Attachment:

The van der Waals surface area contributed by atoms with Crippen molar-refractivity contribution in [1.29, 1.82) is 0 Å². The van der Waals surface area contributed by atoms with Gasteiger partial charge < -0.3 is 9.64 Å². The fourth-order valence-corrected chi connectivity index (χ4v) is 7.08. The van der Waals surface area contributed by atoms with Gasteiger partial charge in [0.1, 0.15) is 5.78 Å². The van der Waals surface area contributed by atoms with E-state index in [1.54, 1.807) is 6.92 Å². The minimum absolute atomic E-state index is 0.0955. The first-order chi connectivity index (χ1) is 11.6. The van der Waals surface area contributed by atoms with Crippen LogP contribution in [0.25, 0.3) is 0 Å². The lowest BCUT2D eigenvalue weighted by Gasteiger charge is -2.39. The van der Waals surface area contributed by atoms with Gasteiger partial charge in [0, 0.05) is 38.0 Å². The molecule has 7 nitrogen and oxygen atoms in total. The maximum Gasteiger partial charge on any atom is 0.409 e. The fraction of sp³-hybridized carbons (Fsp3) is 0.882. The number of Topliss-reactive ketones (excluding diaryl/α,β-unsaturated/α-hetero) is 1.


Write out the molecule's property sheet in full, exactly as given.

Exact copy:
The van der Waals surface area contributed by atoms with Crippen molar-refractivity contribution in [1.29, 1.82) is 0 Å². The van der Waals surface area contributed by atoms with Gasteiger partial charge < -0.3 is 9.64 Å². The fourth-order valence-corrected chi connectivity index (χ4v) is 7.08. The van der Waals surface area contributed by atoms with Gasteiger partial charge in [0.1, 0.15) is 5.78 Å². The van der Waals surface area contributed by atoms with E-state index in [1.54, 1.807) is 6.92 Å². The minimum absolute atomic E-state index is 0.0955. The first-order chi connectivity index (χ1) is 11.6. The van der Waals surface area contributed by atoms with Crippen LogP contribution in [0.25, 0.3) is 0 Å². The lowest BCUT2D eigenvalue weighted by Gasteiger charge is -2.39. The van der Waals surface area contributed by atoms with Gasteiger partial charge in [0, 0.05) is 38.0 Å². The molecule has 7 nitrogen and oxygen atoms in total. The maximum Gasteiger partial charge on any atom is 0.409 e. The fraction of sp³-hybridized carbons (Fsp3) is 0.882. The number of Topliss-reactive ketones (excluding diaryl/α,β-unsaturated/α-hetero) is 1.